UNEXPECTED changes can sometimes occur that will improve the benefits you receive from the Social Security Administration (SSA).
But generally, benefits increase each year due to a cost of living adjustment (COLA), which measures the consumer price index.
In other words, SSA applicants are generally protected against rising costs.
For example, the COLA jumped 5.9% this year, bringing the average Social Security benefit to $1,657.
But surprises happen (sometimes unfortunate ones) that could lead to higher benefits.
We reveal them below.
When a spouse dies, the affected widow or widower can claim a lump sum payment of $255.
Also, your monthly benefit may increase if you earned less Social Security benefits than your deceased spouse.
This is part of the survivor benefits, which a widow or widower can get if they are 60 or older.
Benefits would range from 71.5% to 100% of your deceased spouse’s pension benefit, depending on age.
The closer you get to age 60, the less you are entitled to survivor benefits.
But once you reach full retirement age, you can collect 100% of your deceased spouse’s benefit.
The full retirement age is 66 or 67, depending on the year of your birth.
Also remember that you don’t have to claim your spouse’s benefits immediately after death.
You could delay applying until you reach full retirement age.
In terms of how much you can get, let’s say you earn the average Social Security payment of $1,657 and your deceased spouse received the maximum benefit this year of $4,194.
That’s a difference of over $2,500.
Disabled children and minors
Minors and disabled children whose deceased parent received social security benefits could also receive survivors’ allowances.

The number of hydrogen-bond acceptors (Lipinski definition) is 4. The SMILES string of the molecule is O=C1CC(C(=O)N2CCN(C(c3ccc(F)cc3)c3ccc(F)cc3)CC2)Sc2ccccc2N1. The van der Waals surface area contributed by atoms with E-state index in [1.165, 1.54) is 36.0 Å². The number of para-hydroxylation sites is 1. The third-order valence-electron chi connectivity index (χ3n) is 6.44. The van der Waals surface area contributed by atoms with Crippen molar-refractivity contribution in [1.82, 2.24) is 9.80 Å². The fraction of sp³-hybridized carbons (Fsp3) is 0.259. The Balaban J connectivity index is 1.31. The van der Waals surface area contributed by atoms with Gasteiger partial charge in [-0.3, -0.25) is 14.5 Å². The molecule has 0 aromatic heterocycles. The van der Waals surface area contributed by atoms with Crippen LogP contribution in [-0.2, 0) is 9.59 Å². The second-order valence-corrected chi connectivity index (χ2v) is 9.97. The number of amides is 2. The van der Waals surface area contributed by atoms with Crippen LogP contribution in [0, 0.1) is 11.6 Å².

To be eligible, the child must not be married and under the age of 18, or 19 if attending high school full time.
If you are over these ages, you must have a disability that started before age 22.
Eligible individuals can get up to 75% of their deceased parent’s benefit.
It’s also possible that grandchildren and stepchildren are also eligible under “certain circumstances,” according to the Social Security Administration (SSA).
Your disability worsens and affects your income
People with disabilities can apply for Supplemental Security Income (SSI) and/or Social Security Disability Insurance (SSDI).
To qualify for SSI, individuals cannot have more than $2,000 in assets, while couples can have up to $3,000.
For SSDI, the monthly income limit is $1,350 for most claimants — but it’s raised to $2,260 if a beneficiary is blind.
In 2022, the average SSI benefit is $621 per month this year, up $34 from 2021. That works out to $7,452 each year.
When it comes to SSDI, the amount you receive is a bit more complicated.
The amount of the benefit will depend on the age at which you became disabled, your employment history (including the average amount of income you earned) and the qualifying period.
“There really isn’t a maximum disability worker benefit amount that matches the maximum retired worker benefit amounts that we publish on our website,” the SSA previously told The Sun.
No matter how much you receive from either or both programs, your benefits may increase if your disability gets worse over time.
If this happens, it could force you to work fewer hours, which would impact your earnings, meaning you could be eligible for a higher benefit.
Also keep in mind that you could lose these benefits if your condition improves to the point where you no longer qualify as disabled.
To learn more about retirement benefits, we reveal five ways to boost your Social Security checks at any age.
Plus, see the exact dates Social Security, SSI, and SSDI are paid each month this year.
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